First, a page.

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  • jtsmall - Monday, March 18, 2013 - link

    Then look at the HP Envy X2 here http://bit.ly/114Mcnb and here http://zd.net/114NqPg
    This dockable Win 8 Atom Z2760 tablet sounds like what you're asking for.
    Reply
  • DanNeely - Monday, March 18, 2013 - link

    The Envy's currently at the top of my candidate list due to price; but it's a big bigger than I really want. I can stuff a 6.5" laptop into the pockets of holding in a few of my pairs of pants which, while a bit awkward, is less of a hassle than either carrying it loose or wearing a backpack for a single item. The 7.5" tall form factor of the Envy (and every other atom tablet/laptop combo) is too big to fit. Reply
  • nerd1 - Monday, March 18, 2013 - link

    Envy x2 is almost perfect EXCEPT FOR the (current) lack of active digitizer solution. They said they will have some digitizer (Atmel?) but no one has confirmed that it actually works yet. Reply
  • DanNeely - Monday, March 18, 2013 - link

    What's the current status of Clovertrail drivers? A number of initial reviews mentioned them still being a bit flaky; if those problems have been sorted out is something I was really hoping to see on a review dated a few months after launch. Reply
  • powerarmour - Monday, March 18, 2013 - link

    Intel doesn't want anyone to talk about them, it's their massive Achilles heel on their PowerVR based chipsets, they are absolutely dreadful for anything 3D related, even 2D is pretty badly borked... :P Reply
  • Death666Angel - Monday, March 18, 2013 - link

    Thanks for the review!
    I have the XE700T1C and am looking forward to your review of it. I had to decide between spending 850€ for good battery life but mediocre performance (even lower than the i3-330UM Acer laptop it should replace) or spending 1300€ for something that has enough battery life and all the performance I can expect and need in a portable machine. :D I expect that Temash/Kabini will offer more of a balance, but those are vapoware as of now. :(
    I agree that the dock could use a battery, really a shame they didn't include it. However, I do like the flaps on the ports. Gives it a cleaner look than having the stuff open. What would be your alternative to the flaps? :) I wouldn't mind them being slider mechanisms. But I take the flaps over open ports any day.
    On my XE700T1C, I had no trouble peeling off the stickers, so I don't think that is a big point. There is also nothing of importance printed onto it.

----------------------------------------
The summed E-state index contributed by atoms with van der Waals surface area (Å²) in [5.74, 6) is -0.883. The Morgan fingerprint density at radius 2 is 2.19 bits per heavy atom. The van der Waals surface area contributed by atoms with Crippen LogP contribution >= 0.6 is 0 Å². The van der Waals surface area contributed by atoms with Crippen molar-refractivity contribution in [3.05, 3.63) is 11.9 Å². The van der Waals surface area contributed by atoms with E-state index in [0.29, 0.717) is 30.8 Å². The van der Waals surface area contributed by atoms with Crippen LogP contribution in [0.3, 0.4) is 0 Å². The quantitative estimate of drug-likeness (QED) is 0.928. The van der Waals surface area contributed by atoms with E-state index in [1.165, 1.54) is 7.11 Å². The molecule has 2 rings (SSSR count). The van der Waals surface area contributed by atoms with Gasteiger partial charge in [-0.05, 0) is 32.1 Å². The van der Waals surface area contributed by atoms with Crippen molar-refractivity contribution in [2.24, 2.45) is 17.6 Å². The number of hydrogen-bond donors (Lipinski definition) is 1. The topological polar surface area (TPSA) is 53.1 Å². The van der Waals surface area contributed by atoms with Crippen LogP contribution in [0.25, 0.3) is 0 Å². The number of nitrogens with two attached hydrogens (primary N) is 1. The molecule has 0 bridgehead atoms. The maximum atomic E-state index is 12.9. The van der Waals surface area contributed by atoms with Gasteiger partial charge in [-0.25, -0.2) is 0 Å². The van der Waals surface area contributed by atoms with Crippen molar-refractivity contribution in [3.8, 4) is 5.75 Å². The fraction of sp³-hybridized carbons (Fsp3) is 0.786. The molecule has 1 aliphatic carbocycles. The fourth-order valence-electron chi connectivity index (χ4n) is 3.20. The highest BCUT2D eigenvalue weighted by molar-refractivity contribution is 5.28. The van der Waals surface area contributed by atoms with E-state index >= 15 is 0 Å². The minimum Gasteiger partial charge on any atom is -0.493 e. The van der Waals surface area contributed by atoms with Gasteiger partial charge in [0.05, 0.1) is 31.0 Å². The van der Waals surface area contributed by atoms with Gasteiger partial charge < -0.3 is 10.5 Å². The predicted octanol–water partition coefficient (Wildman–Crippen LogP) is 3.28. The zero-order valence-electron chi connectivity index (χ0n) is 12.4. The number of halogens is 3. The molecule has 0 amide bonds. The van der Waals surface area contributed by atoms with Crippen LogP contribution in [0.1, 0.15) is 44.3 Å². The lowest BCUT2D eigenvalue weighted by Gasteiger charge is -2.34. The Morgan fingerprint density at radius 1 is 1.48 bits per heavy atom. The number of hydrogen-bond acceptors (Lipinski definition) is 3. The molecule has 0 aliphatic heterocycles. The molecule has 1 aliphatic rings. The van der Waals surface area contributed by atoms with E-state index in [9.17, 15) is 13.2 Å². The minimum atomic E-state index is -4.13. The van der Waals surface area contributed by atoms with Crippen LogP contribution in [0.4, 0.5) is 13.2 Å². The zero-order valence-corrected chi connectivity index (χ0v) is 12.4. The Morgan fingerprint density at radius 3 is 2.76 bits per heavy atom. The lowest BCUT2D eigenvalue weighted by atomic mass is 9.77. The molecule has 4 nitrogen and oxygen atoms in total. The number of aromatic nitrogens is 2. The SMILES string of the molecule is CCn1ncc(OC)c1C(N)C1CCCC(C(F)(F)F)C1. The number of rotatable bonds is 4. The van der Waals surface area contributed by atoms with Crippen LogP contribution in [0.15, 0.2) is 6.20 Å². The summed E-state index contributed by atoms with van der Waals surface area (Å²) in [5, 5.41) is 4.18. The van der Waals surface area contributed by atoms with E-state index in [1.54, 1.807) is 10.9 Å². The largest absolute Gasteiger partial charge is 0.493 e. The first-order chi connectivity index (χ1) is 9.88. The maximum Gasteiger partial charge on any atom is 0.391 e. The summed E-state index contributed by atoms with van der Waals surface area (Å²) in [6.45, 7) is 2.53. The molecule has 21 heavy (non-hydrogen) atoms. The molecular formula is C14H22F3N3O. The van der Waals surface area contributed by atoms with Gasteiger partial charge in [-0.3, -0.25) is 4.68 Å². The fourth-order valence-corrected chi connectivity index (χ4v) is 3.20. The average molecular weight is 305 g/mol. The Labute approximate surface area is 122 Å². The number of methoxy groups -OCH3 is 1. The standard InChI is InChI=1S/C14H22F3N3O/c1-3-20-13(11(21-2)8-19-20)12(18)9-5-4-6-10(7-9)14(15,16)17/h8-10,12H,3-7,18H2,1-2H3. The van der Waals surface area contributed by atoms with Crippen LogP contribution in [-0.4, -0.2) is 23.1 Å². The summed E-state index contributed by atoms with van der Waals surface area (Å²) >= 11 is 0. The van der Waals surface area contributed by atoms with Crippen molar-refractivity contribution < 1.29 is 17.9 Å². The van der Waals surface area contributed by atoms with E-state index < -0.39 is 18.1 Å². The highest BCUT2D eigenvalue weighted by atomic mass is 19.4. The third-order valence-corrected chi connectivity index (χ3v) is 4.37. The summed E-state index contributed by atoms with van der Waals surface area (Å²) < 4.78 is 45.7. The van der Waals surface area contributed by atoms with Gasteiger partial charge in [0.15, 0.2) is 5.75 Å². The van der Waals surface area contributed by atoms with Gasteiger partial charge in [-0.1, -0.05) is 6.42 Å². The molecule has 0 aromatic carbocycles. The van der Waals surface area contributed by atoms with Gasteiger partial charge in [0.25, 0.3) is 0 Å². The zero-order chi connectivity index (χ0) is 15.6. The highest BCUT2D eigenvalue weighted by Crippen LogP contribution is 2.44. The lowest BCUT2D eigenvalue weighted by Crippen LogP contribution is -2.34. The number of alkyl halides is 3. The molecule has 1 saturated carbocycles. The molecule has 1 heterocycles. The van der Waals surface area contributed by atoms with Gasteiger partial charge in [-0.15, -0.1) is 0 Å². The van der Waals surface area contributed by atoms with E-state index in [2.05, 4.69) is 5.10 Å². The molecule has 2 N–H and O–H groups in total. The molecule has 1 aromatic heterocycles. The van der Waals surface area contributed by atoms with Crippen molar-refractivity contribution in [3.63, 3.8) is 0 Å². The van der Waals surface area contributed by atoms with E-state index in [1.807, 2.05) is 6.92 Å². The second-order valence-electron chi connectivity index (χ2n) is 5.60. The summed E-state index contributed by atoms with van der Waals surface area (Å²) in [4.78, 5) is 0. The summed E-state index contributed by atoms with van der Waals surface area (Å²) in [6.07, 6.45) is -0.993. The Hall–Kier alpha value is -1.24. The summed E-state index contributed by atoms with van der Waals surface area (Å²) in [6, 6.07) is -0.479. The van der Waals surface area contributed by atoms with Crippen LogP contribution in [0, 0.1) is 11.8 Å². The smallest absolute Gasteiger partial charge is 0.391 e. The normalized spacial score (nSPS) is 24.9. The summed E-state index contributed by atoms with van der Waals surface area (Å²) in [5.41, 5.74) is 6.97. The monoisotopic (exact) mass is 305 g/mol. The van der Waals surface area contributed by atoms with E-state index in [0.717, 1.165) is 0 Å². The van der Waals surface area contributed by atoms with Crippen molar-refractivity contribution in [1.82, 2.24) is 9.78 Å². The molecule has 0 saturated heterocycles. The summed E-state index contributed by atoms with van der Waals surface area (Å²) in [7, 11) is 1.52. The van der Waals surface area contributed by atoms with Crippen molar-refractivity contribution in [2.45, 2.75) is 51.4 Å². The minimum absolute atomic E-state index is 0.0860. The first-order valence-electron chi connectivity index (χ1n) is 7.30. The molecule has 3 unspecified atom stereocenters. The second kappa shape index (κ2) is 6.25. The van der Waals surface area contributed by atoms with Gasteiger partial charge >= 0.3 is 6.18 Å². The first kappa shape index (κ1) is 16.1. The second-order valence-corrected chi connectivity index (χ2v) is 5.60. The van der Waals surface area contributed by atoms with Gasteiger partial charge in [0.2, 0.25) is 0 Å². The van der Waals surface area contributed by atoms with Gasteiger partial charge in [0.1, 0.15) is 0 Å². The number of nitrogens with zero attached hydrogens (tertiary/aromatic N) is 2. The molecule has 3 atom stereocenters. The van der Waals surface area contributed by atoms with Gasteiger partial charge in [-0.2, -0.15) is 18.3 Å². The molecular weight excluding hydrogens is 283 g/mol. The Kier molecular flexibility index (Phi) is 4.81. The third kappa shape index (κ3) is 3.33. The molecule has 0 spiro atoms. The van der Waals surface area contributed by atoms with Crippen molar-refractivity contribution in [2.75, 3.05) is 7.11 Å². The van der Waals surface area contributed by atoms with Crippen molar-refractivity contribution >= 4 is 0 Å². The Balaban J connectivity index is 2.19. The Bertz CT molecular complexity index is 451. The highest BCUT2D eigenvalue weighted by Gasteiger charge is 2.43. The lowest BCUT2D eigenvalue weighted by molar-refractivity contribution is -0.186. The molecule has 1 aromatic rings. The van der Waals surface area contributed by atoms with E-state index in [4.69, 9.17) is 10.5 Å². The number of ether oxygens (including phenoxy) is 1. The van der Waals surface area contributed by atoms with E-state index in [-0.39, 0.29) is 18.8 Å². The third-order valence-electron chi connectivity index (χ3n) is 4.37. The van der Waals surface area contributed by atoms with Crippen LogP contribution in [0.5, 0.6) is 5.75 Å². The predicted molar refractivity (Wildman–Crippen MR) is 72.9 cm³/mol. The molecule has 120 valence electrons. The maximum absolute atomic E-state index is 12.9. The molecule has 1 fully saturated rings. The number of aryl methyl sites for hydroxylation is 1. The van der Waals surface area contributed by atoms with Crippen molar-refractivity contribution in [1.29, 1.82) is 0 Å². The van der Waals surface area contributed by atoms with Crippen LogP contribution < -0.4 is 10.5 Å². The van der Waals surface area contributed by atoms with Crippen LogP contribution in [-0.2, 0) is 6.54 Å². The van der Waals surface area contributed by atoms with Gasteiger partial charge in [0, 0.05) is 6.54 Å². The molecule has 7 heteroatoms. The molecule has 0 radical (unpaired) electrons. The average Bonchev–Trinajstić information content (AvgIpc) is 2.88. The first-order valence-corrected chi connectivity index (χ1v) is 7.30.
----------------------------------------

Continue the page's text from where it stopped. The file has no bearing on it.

You could do more to elaborate on the typing experience with the dock and the stylus experience.
    Reply
  • Death666Angel - Monday, March 18, 2013 - link

    Forgot something. You say 10.1" is the nicer form factor. I disagree. 10.1" is fine if all you do is run Metro apps or desktop apps in full screen. But running 2 programs side by side is really terrible for me with 10.1" screens. The 11.6" screen of my XE700T1C has the perfect size to start running 2 apps side by side. The larger size also makes taking notes easier for me. I don't think one size fits everyone, so I'm not trying to tell everyone to use 11.6". But there are legitimate reasons to go to the bigger screen. The size difference is easily offset by the pros for me.
    And if people don't need the Wacom digitizer, they should think about the W700 from Acer. It is super cheap and has the best battery of any Core tablet. It doesn't offer a keyboard dock though (only a stand and a bluetooth keyboard). But the performance is ridiculous when compared to Atom powered stuff and it still usually offers 7+ hours of battery life. If people want a try with the higher performing Windows tablets they should look for the Samsung predecessor of the XE700T1C, the XE700T1A (Series 7 Slate) which comes in Celeron and Core i5 2nd gen flavors and a lower resolution screen without the keyboard dock but with a desktop dock and a bluetooth keyboard with an active digitizer. :) It costs as much as most Atom powered tablets with a few extras here cost.
    Reply
  • powerarmour - Monday, March 18, 2013 - link

    Shame about the absolutely dire Clover Trail graphics drivers though... Reply
  • beginner99 - Monday, March 18, 2013 - link

    The Mozilla Kraken Benchmark must contain an error. The Razr i beats clovertrail by a huge margin while obviously being much slower (medfield). Something is not right in that benchmark. Reply
  • A.J. - Tuesday, March 19, 2013 - link

    That's because Razr i using Chrome-like browser in Android.
    You can easily get ~12000ms in Kraken using Chrome25 in the z2760 platform.
    Reply